Buffett’s Teacher Shares a Game You Can Win
- It’s no secret that one of Warren Buffett’s biggest inspirations is Benjamin Graham.
- Buffet’s other influence is a legend that can give investors the upper hand in the stock market.
- Searching for high-profit margins when analyzing stocks is a mistake. Here’s a better way to find winners.
Warren Buffett celebrated his 90th birthday this week. Due to his great success, he’s frequently been asked to share the secrets to his accomplishments.
Buffett freely credits his business school instructor Benjamin Graham as an inspiration. From Graham, he learned to patiently wait for value.
Graham explained that stock prices are set by an irrational fellow named “Mr. Market.” Sometimes, Mr. Market is overly optimistic and quotes high prices. Other times, Mr. Market’s pessimism creates prices that are lower than expected.
Investors can ignore Mr. Market. They can sit tight when he’s irrationally exuberant. Smart investors wait for low prices and then spring into action.
Buffett’s respect for Graham is well-known. But not as known is his admiration for another market legend whose insights are particularly useful for small investors.
Buffett’s Little-Known Mentor
At an annual meeting in 2018, Buffett said:
There was a book by Phil Fisher written around 1960 called Common Stocks and
Uncommon Profits. It’s one of the great books on investing. And it talks about the
‘scuttlebutt method’ of investing, which was quite a ways from what Ben Graham
taught me in terms of figures. But it’s a very, very good book. And you can learn a lot,
you know, just by going out and using some shoe leather.
Individual investors may find Philip Fisher’s work more useful than Graham’s. And here’s why…
Follow Gossip Over Numbers
With Graham’s strategies, investors analyze numbers. Fisher, on the other hand, starts with scuttlebutt. That’s just a word for gossip.
To find it, ask small-business owners which vendors they like working with. Question others to find out which companies they admire.
Scuttlebutt investors listen. When they hear about a promising company, they dig deeper.
The first thing to check is the size of the company.
Fisher noted the biggest winners are “…small and frequently young companies.” They make “…products that might bring a sensational future.”
One of his big winners was Motorola, which made the first car radio in the 1930s.
Fisher bought as Motorola popularized transistor radios in the 1960s, then continued to hold as the company created radios for astronauts and first responders, cell phones and other products.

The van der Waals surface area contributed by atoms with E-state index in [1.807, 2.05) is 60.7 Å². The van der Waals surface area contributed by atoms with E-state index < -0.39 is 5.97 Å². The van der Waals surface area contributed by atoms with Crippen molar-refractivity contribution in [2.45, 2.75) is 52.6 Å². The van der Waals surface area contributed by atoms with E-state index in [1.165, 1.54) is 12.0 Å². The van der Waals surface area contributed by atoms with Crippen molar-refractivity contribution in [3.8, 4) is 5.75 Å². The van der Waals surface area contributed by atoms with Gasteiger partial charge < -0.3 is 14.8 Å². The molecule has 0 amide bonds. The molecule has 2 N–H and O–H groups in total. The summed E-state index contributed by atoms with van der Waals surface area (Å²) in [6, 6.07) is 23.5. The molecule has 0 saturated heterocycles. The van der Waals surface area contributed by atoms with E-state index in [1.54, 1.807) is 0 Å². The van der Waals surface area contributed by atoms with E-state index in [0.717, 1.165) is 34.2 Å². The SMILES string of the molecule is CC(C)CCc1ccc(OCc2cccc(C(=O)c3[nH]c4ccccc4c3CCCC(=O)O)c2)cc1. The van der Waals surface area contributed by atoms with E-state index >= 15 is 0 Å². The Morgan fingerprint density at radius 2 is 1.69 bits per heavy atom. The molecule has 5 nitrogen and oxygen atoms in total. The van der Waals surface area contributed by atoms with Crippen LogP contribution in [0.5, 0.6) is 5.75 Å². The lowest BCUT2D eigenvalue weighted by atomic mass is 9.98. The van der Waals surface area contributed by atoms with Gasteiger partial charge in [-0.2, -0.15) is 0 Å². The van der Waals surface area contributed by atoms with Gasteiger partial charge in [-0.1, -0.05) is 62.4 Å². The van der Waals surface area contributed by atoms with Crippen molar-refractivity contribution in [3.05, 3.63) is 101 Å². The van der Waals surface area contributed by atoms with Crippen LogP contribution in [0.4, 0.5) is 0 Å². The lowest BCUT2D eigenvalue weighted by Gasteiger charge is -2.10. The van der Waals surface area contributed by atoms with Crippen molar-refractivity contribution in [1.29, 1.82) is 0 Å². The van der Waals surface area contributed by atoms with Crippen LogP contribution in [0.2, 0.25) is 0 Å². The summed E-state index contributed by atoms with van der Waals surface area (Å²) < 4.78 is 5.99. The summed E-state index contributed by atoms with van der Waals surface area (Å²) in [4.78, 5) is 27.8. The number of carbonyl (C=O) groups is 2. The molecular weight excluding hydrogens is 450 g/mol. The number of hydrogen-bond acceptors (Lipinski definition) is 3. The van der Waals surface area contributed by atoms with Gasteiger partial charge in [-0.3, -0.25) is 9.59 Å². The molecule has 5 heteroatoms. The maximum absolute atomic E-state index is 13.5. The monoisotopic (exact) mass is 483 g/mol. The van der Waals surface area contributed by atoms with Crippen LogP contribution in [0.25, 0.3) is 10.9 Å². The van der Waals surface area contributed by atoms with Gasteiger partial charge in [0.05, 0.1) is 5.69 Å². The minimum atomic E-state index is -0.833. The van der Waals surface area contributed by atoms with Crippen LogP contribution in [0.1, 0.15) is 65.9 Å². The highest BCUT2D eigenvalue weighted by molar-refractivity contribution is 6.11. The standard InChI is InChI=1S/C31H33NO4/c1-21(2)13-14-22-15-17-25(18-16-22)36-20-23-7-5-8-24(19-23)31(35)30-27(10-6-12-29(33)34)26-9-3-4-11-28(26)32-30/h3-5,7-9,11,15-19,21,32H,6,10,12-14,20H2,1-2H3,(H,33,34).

Fisher liked the products. But Motorola’s financials were just okay.
And that’s an important point. Many investors search for high-profit margins. Fisher thought that was a mistake.
He wrote: “High margins attract competition, and competition erodes profit opportunities. The best way to mute competition is to operate so efficiently that there is no incentive left for the potential entrant.”
The Winners’ Game
What Fisher wrote makes analysis simpler for investors looking for the best stocks. We want to use company data to verify profits. Next, we want to make sure profit margins are average.
Then, we look at the price-to-sales (P/S) ratio.
First, a company should have sales. That sounds obvious. But this week, 1,791 publicly listed companies report sales below $100,000 in the past 12 months. That’s 29% of all traded stocks.
Although Fisher wrote over 60 years ago, his work is especially timely.
Low P/S ratios are “particularly important in inflationary environments,” according to Fisher. As the Federal Reserve threatens to increase inflation, investors can’t afford to ignore this advice.
Fisher’s career spanned the Great Depression, runaway inflation of the 1970s, and numerous bubbles and crashes. With all that experience, he believed it was best to buy stocks with low P/S ratios.
His work also explains how small investors can beat the pros.
As always, it’s important to remember we aren’t Warren Buffett. He can call the CEO of any company in the world for scuttlebutt. But we can’t.
That means our edge is in small companies. By listening, we can pick up scuttlebutt about the next big winner, long before the stock is big enough for Buffett and other large investors to buy.
My colleague Ian King is finishing a special presentation on small caps and will share his work soon. Keep following us here in Smart Profits Daily for the full details later this month!
Editor, One Trade